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Epic of Beowulf Essay - Prosody of Beowulf

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Prosody of Beowulf  

 
     The prosody of Beowulf is the art of Old English versification, made to be chanted orally, not read silently. Therefore it uses alliteration and accent to achieve the poetic effect which Modern English poetry achieves through the use of poetic feet, each having the same number of syllables and the same pattern of accent (Wilkie 1271). Theory on the prosody of Beowulf is evolving.

 

In the manuscript version of the poem, alliteration is employed in almost every line (or two half-lines); in most modern translations of the poem this is not so. In lines 4 and 5 of the poem we find:

 

Oft Scyld Scefing                               sceapena preatum

monegum maegpum                           meodo-setla ofteah

 

The repetition of the “s” sound in line 4 and of the “m” sound in line 5 illustrate alliteration, and this occurs throughout the poem, providing to the listener an aesthetic sense of  rightness or pleasure. In 1958 two language scholars, Lehmann nd Tabusa, produced an alphabetized list of every alliterated word in the poem. One translator, Kevin Crossley-Holland, in his rendition of the poem in Literature of the Western World, actually includes considerable alliteration (Wilkie 1271). The Old English poet would “tie” the two half-lines together by their stressed alliteration (Chickering 4). The first half-line is called the on-verse, which is followed by the off-verse. Each line of poetry ideally contains four principal stresses, two on each side of a strong medial caesura, or pause, and a variable number of less-heavily stressed or unstressed ones. “At least one of the two stressed words in the first half-line, and usually both of them, begin with the same sound as t...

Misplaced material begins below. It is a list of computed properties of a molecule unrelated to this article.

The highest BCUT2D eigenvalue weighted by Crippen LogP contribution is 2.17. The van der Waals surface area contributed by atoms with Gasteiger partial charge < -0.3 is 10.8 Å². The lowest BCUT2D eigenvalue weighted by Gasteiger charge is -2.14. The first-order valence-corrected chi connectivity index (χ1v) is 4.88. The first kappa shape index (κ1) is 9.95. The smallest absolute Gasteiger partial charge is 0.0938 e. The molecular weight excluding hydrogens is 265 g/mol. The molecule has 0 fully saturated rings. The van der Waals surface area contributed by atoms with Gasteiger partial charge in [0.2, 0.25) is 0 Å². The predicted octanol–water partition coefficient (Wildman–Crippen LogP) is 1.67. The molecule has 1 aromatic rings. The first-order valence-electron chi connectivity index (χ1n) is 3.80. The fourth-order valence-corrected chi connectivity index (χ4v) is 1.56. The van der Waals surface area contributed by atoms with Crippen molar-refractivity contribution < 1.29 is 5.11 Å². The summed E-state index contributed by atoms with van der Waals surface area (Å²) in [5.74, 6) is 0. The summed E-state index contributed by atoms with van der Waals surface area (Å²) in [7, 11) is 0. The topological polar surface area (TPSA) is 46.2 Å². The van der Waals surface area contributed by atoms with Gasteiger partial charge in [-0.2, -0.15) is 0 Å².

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...ed by Joseph F. Tuso. New York, W.W.Norton and Co.: 1975.

 

Kiernan, Kevin S.. “The Legacy of Wiglaf,” In The Beowulf Reader, edited by Peter S. Baker. New York: Garland Publishing, 2000.

 

Magoun, Frances P. “Oral-Formulaic Character of Anglo-Saxon Narrative Poetry.”  In TheBeowulf Poet, edited by Donald K. Fry. Englewood Cliffs, NJ: Prentice-Hall, Inc., 1968.

 

Stockwell, Robert. P. and Donka Minkova. “Prosody” In A Beowulf Handbook, edited by Robert Bjork and John D. Niles. Lincoln, Nebraska: Uiversity of Nebraska Press, 1997.

 

Tharaud, Barry. “Anglo-Saxon Language and Traditions in Beowulf.” In Readings on Beowulf, edited by Stephen P. Thompson. San Diego: Greenhaven Press,1998.

 

Wilkie, Brian. “Beowulf.” Literature of the Western World, edited by Brian Wilkie and James Hurt. New York: Macmillan Publishing Co., 1984.

 


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